I don’t mind her presence on these upcoming videos, I’m particularly looking forward to seeing and hearing her contribution on the song The Days Of Elijah, Angela Primm does that on one of the videos and rumour has it that the song went on for 15 minutes as sister Primm encored it several times while in the spirit, kind of like she did the Said I Wasn’t Gonna Tell Nobody song on Pure and Simple.

      1. John Situmbeko

        After the comment by Dan Green below I had to see what the fuss was all about, so I went to youtube and found the Hold Me video, I take back my words, it doesn’t fit on the Gaither project. Yes the video has like 5 million views and has several award nominations, but really, if that song is a top charting song in her genre……

  3. joshvanklomp

    After doing some sleuthing, I found the following tweets from her:

    Filming with the Gaithers today…. Excuse me while I go giggle in a corner real quick… #isthatcreepy? #dreamcometrue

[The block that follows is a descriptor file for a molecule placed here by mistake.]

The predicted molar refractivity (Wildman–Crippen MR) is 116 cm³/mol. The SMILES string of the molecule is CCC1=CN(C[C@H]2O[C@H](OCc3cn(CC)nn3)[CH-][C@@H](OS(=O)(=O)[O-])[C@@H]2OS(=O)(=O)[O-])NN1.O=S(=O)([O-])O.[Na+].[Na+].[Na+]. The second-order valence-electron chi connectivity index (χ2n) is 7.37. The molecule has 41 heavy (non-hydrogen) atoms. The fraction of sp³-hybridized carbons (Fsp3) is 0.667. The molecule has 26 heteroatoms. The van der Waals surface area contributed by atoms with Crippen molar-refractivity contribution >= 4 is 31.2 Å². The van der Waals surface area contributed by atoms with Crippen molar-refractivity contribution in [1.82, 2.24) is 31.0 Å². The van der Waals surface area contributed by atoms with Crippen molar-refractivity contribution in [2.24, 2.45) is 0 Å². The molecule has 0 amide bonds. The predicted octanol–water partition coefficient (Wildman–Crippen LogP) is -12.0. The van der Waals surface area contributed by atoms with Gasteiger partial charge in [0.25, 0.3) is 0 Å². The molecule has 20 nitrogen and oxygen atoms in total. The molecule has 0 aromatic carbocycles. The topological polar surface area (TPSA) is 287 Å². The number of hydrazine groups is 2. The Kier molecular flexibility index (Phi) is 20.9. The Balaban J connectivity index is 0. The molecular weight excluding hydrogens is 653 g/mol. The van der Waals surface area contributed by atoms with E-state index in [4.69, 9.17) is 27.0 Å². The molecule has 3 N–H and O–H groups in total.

martin’s, Isaacs, Amy grant, Gloria Gaither, natalie grant, sandy Patti, Janet pascal, Babbie mason… Who n the world invited me!?! #newbie

    1. That’s actually rather nice. I like her for that because at least she’s self-aware enough to realize what a silly idea it was! But of course, I still think it was a silly idea. 🙂

  4. You say “Ventures outside SG” as if it’s a news flash, but Gaither has been doing that from the very beginning of the Homecoming videos…well, shortly after anyway.

    Also, I would point out that Amy Grant has recorded some Southern Gospel music in the past. She’s not entirely outside SG despite her pop music past. No one called it Southern Gospel because she’s Amy Grant, but it sounded more Southern that anything Janet Paschal has done in the last 15 years.